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Jamis Commuter I vs Trek 7000 vs Fuji Absolute 3

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Jamis Commuter I vs Trek 7000 vs Fuji Absolute 3

Old 05-04-12, 09:46 PM
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alagenchev
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Jamis Commuter I vs Trek 7000 vs Fuji Absolute 3

Hello Everyone,

This is my first post on this forum, even though I've been reading for a while. I am in the market for a new bike and I don't know anything about bikes. I am 5'10'', 200 lbs student, who is planning on using the bike mostly for commuting to school ~7 mi one way.
I am in the $300-$400 budget and the $400 is a hard limit. Craigslist is not an option in my area and I am hesitant to buy off of bikesdirect, mostly based on things I've read here. I also don't feel like I have the required bicycle knowledge to purchase a bike online.

I've gone to my LBS and I've narrowed down my selection at his store to Jamis Commuter I or Trek 7000, both are right at $400
I might be wrong, but component wise it looks like the Jamis is the better bike (like I said, I don't know much about bikes).
Unfortunately, he doesn't have either one of these in the store and he will have to order them in order for me to test ride them.
He said that's not a problem, but I would still feel uncomfortable if he orders two bikes, I test drive them and I still buy a bike from performance(my last option)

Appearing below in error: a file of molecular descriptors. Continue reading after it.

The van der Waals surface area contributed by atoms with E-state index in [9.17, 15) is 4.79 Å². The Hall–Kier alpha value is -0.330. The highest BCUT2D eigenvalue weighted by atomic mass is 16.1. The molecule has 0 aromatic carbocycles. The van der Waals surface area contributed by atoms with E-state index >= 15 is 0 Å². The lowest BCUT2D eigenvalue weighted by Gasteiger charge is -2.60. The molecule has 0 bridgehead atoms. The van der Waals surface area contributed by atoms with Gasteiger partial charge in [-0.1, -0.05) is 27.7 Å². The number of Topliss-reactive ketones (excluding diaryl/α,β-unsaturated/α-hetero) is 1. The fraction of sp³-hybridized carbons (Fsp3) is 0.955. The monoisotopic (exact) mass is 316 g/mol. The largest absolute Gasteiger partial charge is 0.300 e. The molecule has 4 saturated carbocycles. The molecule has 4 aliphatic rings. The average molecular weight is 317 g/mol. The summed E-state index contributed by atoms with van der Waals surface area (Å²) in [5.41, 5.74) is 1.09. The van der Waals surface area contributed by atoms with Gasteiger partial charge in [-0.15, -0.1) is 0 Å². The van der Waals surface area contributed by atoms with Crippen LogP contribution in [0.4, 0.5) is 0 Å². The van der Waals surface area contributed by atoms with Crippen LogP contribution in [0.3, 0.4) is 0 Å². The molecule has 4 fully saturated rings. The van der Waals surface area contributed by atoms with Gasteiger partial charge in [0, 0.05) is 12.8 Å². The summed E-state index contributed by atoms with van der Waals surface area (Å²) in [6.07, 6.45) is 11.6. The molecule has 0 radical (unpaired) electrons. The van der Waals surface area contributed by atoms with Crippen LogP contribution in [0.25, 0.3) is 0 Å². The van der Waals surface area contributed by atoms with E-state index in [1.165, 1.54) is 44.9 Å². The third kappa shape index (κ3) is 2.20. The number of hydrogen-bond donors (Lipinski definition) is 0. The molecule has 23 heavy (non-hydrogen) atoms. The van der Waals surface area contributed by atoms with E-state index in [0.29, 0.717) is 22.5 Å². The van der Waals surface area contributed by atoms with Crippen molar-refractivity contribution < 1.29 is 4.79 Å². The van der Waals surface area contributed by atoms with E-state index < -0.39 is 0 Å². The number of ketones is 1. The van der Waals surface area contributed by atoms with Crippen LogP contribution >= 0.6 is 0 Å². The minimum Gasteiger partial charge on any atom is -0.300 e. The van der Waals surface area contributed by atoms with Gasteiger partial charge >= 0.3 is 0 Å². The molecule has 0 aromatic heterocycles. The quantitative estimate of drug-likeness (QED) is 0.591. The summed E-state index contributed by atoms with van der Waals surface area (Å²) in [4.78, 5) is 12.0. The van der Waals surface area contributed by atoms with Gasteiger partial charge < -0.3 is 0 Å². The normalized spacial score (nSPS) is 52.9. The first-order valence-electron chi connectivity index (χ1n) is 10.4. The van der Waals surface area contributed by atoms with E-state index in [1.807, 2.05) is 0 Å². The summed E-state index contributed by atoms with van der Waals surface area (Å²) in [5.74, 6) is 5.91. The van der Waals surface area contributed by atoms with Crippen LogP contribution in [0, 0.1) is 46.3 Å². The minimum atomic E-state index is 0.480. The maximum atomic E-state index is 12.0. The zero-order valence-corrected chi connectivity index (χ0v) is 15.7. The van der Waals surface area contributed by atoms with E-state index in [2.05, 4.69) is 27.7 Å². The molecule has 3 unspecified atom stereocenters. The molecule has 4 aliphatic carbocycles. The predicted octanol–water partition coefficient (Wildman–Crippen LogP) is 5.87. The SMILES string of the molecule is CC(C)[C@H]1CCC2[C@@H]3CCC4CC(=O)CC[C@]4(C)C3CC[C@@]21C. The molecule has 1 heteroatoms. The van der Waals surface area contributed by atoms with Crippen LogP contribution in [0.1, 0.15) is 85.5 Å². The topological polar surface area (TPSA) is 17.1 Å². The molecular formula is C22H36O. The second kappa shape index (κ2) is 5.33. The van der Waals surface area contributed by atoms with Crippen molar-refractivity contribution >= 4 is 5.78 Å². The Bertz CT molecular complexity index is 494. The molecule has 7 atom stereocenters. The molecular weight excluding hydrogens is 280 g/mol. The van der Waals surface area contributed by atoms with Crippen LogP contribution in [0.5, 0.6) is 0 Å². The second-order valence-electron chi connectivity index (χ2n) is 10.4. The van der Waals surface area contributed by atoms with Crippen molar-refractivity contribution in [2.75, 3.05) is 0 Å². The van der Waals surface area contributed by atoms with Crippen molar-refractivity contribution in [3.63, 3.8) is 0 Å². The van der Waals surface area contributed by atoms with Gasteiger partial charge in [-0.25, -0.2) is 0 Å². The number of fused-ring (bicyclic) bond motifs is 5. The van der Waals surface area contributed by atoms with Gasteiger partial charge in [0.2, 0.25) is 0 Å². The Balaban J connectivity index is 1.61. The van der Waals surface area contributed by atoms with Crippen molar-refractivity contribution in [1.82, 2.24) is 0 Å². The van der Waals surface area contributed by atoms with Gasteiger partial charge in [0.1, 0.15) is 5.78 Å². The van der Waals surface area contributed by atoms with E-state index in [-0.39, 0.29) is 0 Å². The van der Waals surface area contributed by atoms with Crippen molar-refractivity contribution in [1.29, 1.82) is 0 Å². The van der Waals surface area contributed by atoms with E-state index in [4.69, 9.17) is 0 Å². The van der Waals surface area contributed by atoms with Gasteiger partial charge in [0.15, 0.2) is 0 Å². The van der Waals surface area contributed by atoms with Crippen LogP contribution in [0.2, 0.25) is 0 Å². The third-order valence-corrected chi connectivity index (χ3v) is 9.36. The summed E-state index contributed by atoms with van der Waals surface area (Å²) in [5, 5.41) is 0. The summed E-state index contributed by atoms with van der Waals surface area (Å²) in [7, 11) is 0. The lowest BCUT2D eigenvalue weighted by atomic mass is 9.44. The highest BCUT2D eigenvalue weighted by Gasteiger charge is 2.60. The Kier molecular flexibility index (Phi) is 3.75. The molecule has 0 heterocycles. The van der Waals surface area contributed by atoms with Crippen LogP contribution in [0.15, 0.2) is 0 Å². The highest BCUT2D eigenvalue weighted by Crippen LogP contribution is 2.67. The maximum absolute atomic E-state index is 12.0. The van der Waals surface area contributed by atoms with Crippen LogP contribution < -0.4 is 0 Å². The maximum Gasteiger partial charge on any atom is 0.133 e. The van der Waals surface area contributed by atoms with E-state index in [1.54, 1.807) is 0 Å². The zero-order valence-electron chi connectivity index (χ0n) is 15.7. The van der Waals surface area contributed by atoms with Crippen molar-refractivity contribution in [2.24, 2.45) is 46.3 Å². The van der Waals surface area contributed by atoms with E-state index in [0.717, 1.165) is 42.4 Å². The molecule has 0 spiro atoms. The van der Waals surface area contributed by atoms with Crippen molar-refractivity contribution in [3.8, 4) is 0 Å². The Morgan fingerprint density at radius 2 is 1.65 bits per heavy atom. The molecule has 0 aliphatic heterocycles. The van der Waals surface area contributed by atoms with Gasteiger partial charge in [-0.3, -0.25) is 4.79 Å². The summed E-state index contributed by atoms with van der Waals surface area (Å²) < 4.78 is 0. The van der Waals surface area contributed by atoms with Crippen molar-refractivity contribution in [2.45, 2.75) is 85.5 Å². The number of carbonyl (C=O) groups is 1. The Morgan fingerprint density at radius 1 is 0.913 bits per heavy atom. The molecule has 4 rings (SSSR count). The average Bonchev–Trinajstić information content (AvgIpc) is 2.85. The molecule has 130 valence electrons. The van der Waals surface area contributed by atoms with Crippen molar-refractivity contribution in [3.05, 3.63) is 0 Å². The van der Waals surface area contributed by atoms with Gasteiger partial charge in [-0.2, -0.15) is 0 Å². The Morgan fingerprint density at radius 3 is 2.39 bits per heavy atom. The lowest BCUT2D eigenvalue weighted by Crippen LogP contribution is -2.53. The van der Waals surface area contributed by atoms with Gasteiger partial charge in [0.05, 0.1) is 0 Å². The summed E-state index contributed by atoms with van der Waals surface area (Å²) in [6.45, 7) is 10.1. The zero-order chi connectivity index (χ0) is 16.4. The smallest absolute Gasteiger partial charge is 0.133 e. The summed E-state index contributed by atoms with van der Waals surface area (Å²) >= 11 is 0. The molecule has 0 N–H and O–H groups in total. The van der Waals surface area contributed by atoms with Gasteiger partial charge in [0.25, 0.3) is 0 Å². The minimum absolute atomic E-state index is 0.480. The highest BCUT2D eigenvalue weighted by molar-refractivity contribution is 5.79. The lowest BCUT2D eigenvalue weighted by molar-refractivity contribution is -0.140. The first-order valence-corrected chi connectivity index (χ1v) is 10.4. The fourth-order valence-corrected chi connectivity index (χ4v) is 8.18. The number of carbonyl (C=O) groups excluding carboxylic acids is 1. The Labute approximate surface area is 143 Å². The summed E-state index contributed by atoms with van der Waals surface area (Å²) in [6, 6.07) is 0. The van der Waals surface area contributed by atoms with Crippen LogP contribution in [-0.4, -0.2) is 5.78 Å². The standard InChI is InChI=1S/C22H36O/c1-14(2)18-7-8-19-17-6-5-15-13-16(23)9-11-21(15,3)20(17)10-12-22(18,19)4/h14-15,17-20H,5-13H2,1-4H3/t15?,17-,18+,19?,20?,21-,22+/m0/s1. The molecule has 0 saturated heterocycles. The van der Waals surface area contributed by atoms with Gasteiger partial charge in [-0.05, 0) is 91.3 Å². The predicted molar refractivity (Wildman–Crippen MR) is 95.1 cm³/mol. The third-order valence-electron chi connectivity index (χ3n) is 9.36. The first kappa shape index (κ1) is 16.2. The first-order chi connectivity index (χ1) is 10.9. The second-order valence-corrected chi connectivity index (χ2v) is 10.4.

Performance has Fuji Absolute 3 on sale right now for $399, with %10 off through their club membership, that would make it $369.

I would say that the customer service both at the lbs (blue ridge cyclery charlottesville, va) and performance has been pretty good.
I like the fact that at the LBS I deal with the owner, who happens to be very nice, but the guys at performance have been nice too and also seem quite knowledgeable.
I should also mention that I do prefer giving my business to local businesses, rather than corporations, but in this case having a nationwide lifetime service with performance is a nice deal since I will be moving out of town after college and the LBS I assume wouldn't be able to cover me nationwide.

How would you rate the bikes as far as components go?
What would you do if you were in my situation where both bikes that I am looking at need to be ordered before I can try them out?

Here are links to the bikes:

Jamis Commuter I: https://jamisbikes.com/usa/thebikes/s...ter1_spec.html
Trek 7000: https://www.trekbikes.com/us/en/bikes...n/hybrid/7000/
Fuji Absolute: https://2009.fujibikes.com/LifeStyle/...bsolute30.aspx

Note that the Fuji is 26 lbs and the Jamis is 32 lbs. The Trek doesn't have the weight listed, but I would assume it's around 30.

An added thing going for the Commuter is that it already comes with fenders, which I would need anyways.

Thank you soooo much for any help.
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Old 05-04-12, 10:09 PM
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You need fenders and a rack so the Commuter is the answer. I like the Fuji if you could add those two things.
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Old 05-04-12, 10:46 PM
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Hi: One thing to consider is how hilly a commute you'll have. The Jamis only has 7 gears, probably adequate at the extremes, but it'll give you less room to fine tune in between. My preference would be be for more gears. On the other hand, depending on your patience a/o mechanical abilities, integrated fenders may be the way to go.

The rear derailleur (matters more than the front) on the Fuji is better than on the Trek or Jamis, though properly set up I'm not sure how easily you might detect that.